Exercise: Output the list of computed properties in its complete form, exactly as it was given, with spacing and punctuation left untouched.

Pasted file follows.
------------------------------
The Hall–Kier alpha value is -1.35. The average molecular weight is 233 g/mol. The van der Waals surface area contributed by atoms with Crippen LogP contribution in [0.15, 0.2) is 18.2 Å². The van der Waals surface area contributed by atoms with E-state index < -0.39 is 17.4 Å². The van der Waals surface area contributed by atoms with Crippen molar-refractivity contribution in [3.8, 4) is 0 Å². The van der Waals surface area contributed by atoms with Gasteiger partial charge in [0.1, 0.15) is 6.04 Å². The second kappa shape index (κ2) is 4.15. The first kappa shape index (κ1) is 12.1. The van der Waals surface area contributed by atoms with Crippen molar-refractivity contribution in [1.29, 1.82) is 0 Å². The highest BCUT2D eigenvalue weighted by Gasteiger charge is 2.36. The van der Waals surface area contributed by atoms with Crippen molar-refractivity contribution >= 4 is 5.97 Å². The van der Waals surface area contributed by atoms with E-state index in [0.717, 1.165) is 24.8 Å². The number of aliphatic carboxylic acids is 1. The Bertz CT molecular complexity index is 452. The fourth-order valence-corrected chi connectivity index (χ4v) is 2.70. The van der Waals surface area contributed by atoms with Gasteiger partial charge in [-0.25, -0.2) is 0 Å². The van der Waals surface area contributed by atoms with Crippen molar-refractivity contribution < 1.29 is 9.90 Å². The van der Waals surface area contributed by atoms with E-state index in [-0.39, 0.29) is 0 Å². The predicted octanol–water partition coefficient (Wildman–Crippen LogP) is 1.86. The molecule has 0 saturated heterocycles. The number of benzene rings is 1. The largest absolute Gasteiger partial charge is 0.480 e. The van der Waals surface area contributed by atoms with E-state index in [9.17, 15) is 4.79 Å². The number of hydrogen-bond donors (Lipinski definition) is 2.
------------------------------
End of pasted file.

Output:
The Hall–Kier alpha value is -1.35. The average molecular weight is 233 g/mol. The van der Waals surface area contributed by atoms with Crippen LogP contribution in [0.15, 0.2) is 18.2 Å². The van der Waals surface area contributed by atoms with E-state index < -0.39 is 17.4 Å². The van der Waals surface area contributed by atoms with Crippen molar-refractivity contribution in [3.8, 4) is 0 Å². The van der Waals surface area contributed by atoms with Gasteiger partial charge in [0.1, 0.15) is 6.04 Å². The second kappa shape index (κ2) is 4.15. The first kappa shape index (κ1) is 12.1. The van der Waals surface area contributed by atoms with Crippen molar-refractivity contribution in [1.29, 1.82) is 0 Å². The highest BCUT2D eigenvalue weighted by Gasteiger charge is 2.36. The van der Waals surface area contributed by atoms with Crippen molar-refractivity contribution >= 4 is 5.97 Å². The van der Waals surface area contributed by atoms with E-state index in [0.717, 1.165) is 24.8 Å². The number of aliphatic carboxylic acids is 1. The Bertz CT molecular complexity index is 452. The fourth-order valence-corrected chi connectivity index (χ4v) is 2.70. The van der Waals surface area contributed by atoms with Gasteiger partial charge in [-0.25, -0.2) is 0 Å². The van der Waals surface area contributed by atoms with Crippen molar-refractivity contribution < 1.29 is 9.90 Å². The van der Waals surface area contributed by atoms with E-state index in [-0.39, 0.29) is 0 Å². The predicted octanol–water partition coefficient (Wildman–Crippen LogP) is 1.86. The molecule has 0 saturated heterocycles. The number of benzene rings is 1. The largest absolute Gasteiger partial charge is 0.480 e. The van der Waals surface area contributed by atoms with E-state index in [9.17, 15) is 4.79 Å². The number of hydrogen-bond donors (Lipinski definition) is 2.